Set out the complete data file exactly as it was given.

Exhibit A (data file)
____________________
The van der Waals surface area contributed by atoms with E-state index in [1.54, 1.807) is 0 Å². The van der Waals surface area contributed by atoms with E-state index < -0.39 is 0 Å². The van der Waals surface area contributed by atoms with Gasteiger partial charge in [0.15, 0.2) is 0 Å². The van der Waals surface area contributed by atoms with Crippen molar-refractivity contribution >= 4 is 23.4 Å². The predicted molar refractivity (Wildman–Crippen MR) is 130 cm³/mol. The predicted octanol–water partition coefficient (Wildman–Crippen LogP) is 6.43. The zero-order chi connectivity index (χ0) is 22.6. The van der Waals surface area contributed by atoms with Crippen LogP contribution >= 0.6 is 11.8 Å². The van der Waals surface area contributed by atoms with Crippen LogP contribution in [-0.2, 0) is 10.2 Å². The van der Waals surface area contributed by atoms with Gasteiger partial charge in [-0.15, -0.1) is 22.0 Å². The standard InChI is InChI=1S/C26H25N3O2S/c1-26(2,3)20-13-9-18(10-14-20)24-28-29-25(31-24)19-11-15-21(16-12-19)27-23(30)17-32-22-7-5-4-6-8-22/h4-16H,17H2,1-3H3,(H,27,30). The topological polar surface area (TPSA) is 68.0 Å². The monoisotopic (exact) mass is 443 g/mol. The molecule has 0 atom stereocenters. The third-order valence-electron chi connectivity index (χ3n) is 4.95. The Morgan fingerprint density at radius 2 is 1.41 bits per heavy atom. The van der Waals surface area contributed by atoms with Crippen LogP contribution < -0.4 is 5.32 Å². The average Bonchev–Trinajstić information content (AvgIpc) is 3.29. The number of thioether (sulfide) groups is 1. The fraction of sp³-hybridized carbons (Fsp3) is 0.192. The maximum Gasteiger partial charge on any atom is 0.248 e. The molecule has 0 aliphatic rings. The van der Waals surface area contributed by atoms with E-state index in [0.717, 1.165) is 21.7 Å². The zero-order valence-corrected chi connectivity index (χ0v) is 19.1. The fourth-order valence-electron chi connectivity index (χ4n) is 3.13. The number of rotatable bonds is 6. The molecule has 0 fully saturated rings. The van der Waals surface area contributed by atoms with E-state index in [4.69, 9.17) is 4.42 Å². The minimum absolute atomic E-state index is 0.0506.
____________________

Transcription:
The van der Waals surface area contributed by atoms with E-state index in [1.54, 1.807) is 0 Å². The van der Waals surface area contributed by atoms with E-state index < -0.39 is 0 Å². The van der Waals surface area contributed by atoms with Gasteiger partial charge in [0.15, 0.2) is 0 Å². The van der Waals surface area contributed by atoms with Crippen molar-refractivity contribution >= 4 is 23.4 Å². The predicted molar refractivity (Wildman–Crippen MR) is 130 cm³/mol. The predicted octanol–water partition coefficient (Wildman–Crippen LogP) is 6.43. The zero-order chi connectivity index (χ0) is 22.6. The van der Waals surface area contributed by atoms with Crippen LogP contribution >= 0.6 is 11.8 Å². The van der Waals surface area contributed by atoms with Crippen LogP contribution in [-0.2, 0) is 10.2 Å². The van der Waals surface area contributed by atoms with Gasteiger partial charge in [-0.15, -0.1) is 22.0 Å². The standard InChI is InChI=1S/C26H25N3O2S/c1-26(2,3)20-13-9-18(10-14-20)24-28-29-25(31-24)19-11-15-21(16-12-19)27-23(30)17-32-22-7-5-4-6-8-22/h4-16H,17H2,1-3H3,(H,27,30). The topological polar surface area (TPSA) is 68.0 Å². The monoisotopic (exact) mass is 443 g/mol. The molecule has 0 atom stereocenters. The third-order valence-electron chi connectivity index (χ3n) is 4.95. The Morgan fingerprint density at radius 2 is 1.41 bits per heavy atom. The van der Waals surface area contributed by atoms with Crippen LogP contribution < -0.4 is 5.32 Å². The average Bonchev–Trinajstić information content (AvgIpc) is 3.29. The number of thioether (sulfide) groups is 1. The fraction of sp³-hybridized carbons (Fsp3) is 0.192. The maximum Gasteiger partial charge on any atom is 0.248 e. The molecule has 0 aliphatic rings. The van der Waals surface area contributed by atoms with E-state index in [0.717, 1.165) is 21.7 Å². The zero-order valence-corrected chi connectivity index (χ0v) is 19.1. The fourth-order valence-electron chi connectivity index (χ4n) is 3.13. The number of rotatable bonds is 6. The molecule has 0 fully saturated rings. The van der Waals surface area contributed by atoms with E-state index in [4.69, 9.17) is 4.42 Å². The minimum absolute atomic E-state index is 0.0506.